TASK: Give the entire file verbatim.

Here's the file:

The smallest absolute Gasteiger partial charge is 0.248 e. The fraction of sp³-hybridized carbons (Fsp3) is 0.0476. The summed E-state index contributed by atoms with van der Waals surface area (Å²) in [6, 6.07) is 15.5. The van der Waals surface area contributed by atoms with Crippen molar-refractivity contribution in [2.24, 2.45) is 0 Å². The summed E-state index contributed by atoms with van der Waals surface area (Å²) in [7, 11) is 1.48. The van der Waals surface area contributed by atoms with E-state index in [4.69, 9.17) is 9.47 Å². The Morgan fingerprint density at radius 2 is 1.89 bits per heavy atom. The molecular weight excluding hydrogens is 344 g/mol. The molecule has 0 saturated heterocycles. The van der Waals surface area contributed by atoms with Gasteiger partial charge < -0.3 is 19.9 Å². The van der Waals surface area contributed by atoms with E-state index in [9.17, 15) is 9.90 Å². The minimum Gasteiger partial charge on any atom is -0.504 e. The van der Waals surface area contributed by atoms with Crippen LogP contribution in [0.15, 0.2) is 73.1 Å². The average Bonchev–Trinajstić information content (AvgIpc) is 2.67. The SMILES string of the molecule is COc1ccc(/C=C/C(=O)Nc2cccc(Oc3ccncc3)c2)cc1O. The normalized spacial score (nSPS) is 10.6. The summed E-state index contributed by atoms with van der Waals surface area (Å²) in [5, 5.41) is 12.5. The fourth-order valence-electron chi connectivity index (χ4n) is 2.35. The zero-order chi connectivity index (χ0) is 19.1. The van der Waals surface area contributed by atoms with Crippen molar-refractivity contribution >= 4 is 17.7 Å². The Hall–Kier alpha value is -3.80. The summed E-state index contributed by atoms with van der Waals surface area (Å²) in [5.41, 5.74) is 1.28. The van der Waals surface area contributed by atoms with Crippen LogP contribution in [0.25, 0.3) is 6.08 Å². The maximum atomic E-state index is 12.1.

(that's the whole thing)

The smallest absolute Gasteiger partial charge is 0.248 e. The fraction of sp³-hybridized carbons (Fsp3) is 0.0476. The summed E-state index contributed by atoms with van der Waals surface area (Å²) in [6, 6.07) is 15.5. The van der Waals surface area contributed by atoms with Crippen molar-refractivity contribution in [2.24, 2.45) is 0 Å². The summed E-state index contributed by atoms with van der Waals surface area (Å²) in [7, 11) is 1.48. The van der Waals surface area contributed by atoms with E-state index in [4.69, 9.17) is 9.47 Å². The Morgan fingerprint density at radius 2 is 1.89 bits per heavy atom. The molecular weight excluding hydrogens is 344 g/mol. The molecule has 0 saturated heterocycles. The van der Waals surface area contributed by atoms with Gasteiger partial charge < -0.3 is 19.9 Å². The van der Waals surface area contributed by atoms with E-state index in [9.17, 15) is 9.90 Å². The minimum Gasteiger partial charge on any atom is -0.504 e. The van der Waals surface area contributed by atoms with Crippen LogP contribution in [0.15, 0.2) is 73.1 Å². The average Bonchev–Trinajstić information content (AvgIpc) is 2.67. The SMILES string of the molecule is COc1ccc(/C=C/C(=O)Nc2cccc(Oc3ccncc3)c2)cc1O. The normalized spacial score (nSPS) is 10.6. The summed E-state index contributed by atoms with van der Waals surface area (Å²) in [5, 5.41) is 12.5. The fourth-order valence-electron chi connectivity index (χ4n) is 2.35. The zero-order chi connectivity index (χ0) is 19.1. The van der Waals surface area contributed by atoms with Crippen molar-refractivity contribution >= 4 is 17.7 Å². The Hall–Kier alpha value is -3.80. The summed E-state index contributed by atoms with van der Waals surface area (Å²) in [5.41, 5.74) is 1.28. The van der Waals surface area contributed by atoms with Crippen LogP contribution in [0.25, 0.3) is 6.08 Å². The maximum atomic E-state index is 12.1.